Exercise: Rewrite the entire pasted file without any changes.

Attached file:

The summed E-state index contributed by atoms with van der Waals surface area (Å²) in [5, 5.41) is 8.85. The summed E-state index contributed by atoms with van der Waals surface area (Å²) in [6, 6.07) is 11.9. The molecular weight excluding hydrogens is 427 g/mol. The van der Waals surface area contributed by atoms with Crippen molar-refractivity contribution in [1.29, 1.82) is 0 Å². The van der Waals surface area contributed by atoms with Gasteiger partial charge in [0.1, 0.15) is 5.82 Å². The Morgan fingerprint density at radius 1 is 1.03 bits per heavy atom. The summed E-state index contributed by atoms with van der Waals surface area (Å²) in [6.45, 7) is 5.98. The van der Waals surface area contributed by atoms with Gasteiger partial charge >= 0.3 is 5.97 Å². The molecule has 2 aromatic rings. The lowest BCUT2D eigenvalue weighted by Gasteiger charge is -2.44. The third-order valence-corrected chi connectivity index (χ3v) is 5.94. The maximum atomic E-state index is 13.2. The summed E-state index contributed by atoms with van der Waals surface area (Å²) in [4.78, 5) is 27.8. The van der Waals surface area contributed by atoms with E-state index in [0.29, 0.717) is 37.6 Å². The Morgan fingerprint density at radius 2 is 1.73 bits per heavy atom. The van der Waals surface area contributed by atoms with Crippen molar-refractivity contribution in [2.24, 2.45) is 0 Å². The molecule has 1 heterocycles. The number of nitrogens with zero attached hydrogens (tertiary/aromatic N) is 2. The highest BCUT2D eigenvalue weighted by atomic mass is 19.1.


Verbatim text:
The summed E-state index contributed by atoms with van der Waals surface area (Å²) in [5, 5.41) is 8.85. The summed E-state index contributed by atoms with van der Waals surface area (Å²) in [6, 6.07) is 11.9. The molecular weight excluding hydrogens is 427 g/mol. The van der Waals surface area contributed by atoms with Crippen molar-refractivity contribution in [1.29, 1.82) is 0 Å². The van der Waals surface area contributed by atoms with Gasteiger partial charge in [0.1, 0.15) is 5.82 Å². The Morgan fingerprint density at radius 1 is 1.03 bits per heavy atom. The summed E-state index contributed by atoms with van der Waals surface area (Å²) in [6.45, 7) is 5.98. The van der Waals surface area contributed by atoms with Gasteiger partial charge >= 0.3 is 5.97 Å². The molecule has 2 aromatic rings. The lowest BCUT2D eigenvalue weighted by Gasteiger charge is -2.44. The third-order valence-corrected chi connectivity index (χ3v) is 5.94. The maximum atomic E-state index is 13.2. The summed E-state index contributed by atoms with van der Waals surface area (Å²) in [4.78, 5) is 27.8. The van der Waals surface area contributed by atoms with E-state index in [0.29, 0.717) is 37.6 Å². The Morgan fingerprint density at radius 2 is 1.73 bits per heavy atom. The van der Waals surface area contributed by atoms with Crippen molar-refractivity contribution in [2.24, 2.45) is 0 Å². The molecule has 1 heterocycles. The number of nitrogens with zero attached hydrogens (tertiary/aromatic N) is 2. The highest BCUT2D eigenvalue weighted by atomic mass is 19.1.